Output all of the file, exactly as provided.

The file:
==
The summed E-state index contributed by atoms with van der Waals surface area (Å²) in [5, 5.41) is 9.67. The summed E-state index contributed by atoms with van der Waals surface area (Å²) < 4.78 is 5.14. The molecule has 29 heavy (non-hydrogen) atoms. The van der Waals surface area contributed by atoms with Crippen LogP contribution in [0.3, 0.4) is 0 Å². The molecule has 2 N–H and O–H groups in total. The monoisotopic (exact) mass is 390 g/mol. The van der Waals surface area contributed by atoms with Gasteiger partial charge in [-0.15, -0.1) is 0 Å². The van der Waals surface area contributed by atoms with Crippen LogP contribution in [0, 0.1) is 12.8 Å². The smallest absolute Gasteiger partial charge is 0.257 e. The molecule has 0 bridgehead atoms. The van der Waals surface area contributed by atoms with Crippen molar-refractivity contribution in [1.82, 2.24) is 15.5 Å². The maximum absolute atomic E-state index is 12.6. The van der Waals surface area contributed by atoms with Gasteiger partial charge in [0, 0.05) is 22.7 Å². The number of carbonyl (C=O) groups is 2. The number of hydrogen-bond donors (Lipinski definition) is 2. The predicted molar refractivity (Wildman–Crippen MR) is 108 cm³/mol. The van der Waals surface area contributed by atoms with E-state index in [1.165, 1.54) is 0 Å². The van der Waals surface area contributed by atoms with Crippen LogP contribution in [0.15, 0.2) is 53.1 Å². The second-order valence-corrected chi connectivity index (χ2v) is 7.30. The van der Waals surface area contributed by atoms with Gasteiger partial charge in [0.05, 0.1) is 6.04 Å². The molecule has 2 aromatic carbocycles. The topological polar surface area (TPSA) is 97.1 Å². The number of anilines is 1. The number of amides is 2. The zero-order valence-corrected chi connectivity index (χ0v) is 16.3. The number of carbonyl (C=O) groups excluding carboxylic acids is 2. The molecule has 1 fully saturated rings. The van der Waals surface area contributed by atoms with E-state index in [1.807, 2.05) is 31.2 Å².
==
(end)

The summed E-state index contributed by atoms with van der Waals surface area (Å²) in [5, 5.41) is 9.67. The summed E-state index contributed by atoms with van der Waals surface area (Å²) < 4.78 is 5.14. The molecule has 29 heavy (non-hydrogen) atoms. The van der Waals surface area contributed by atoms with Crippen LogP contribution in [0.3, 0.4) is 0 Å². The molecule has 2 N–H and O–H groups in total. The monoisotopic (exact) mass is 390 g/mol. The van der Waals surface area contributed by atoms with Gasteiger partial charge in [-0.15, -0.1) is 0 Å². The van der Waals surface area contributed by atoms with Crippen LogP contribution in [0, 0.1) is 12.8 Å². The smallest absolute Gasteiger partial charge is 0.257 e. The molecule has 0 bridgehead atoms. The van der Waals surface area contributed by atoms with Crippen molar-refractivity contribution in [1.82, 2.24) is 15.5 Å². The maximum absolute atomic E-state index is 12.6. The van der Waals surface area contributed by atoms with Gasteiger partial charge in [0, 0.05) is 22.7 Å². The number of carbonyl (C=O) groups is 2. The number of hydrogen-bond donors (Lipinski definition) is 2. The predicted molar refractivity (Wildman–Crippen MR) is 108 cm³/mol. The van der Waals surface area contributed by atoms with E-state index in [1.165, 1.54) is 0 Å². The van der Waals surface area contributed by atoms with Crippen LogP contribution in [0.15, 0.2) is 53.1 Å². The second-order valence-corrected chi connectivity index (χ2v) is 7.30. The van der Waals surface area contributed by atoms with Gasteiger partial charge in [0.05, 0.1) is 6.04 Å². The molecule has 2 aromatic carbocycles. The topological polar surface area (TPSA) is 97.1 Å². The number of anilines is 1. The number of amides is 2. The zero-order valence-corrected chi connectivity index (χ0v) is 16.3. The number of carbonyl (C=O) groups excluding carboxylic acids is 2. The molecule has 1 fully saturated rings. The van der Waals surface area contributed by atoms with E-state index in [1.807, 2.05) is 31.2 Å².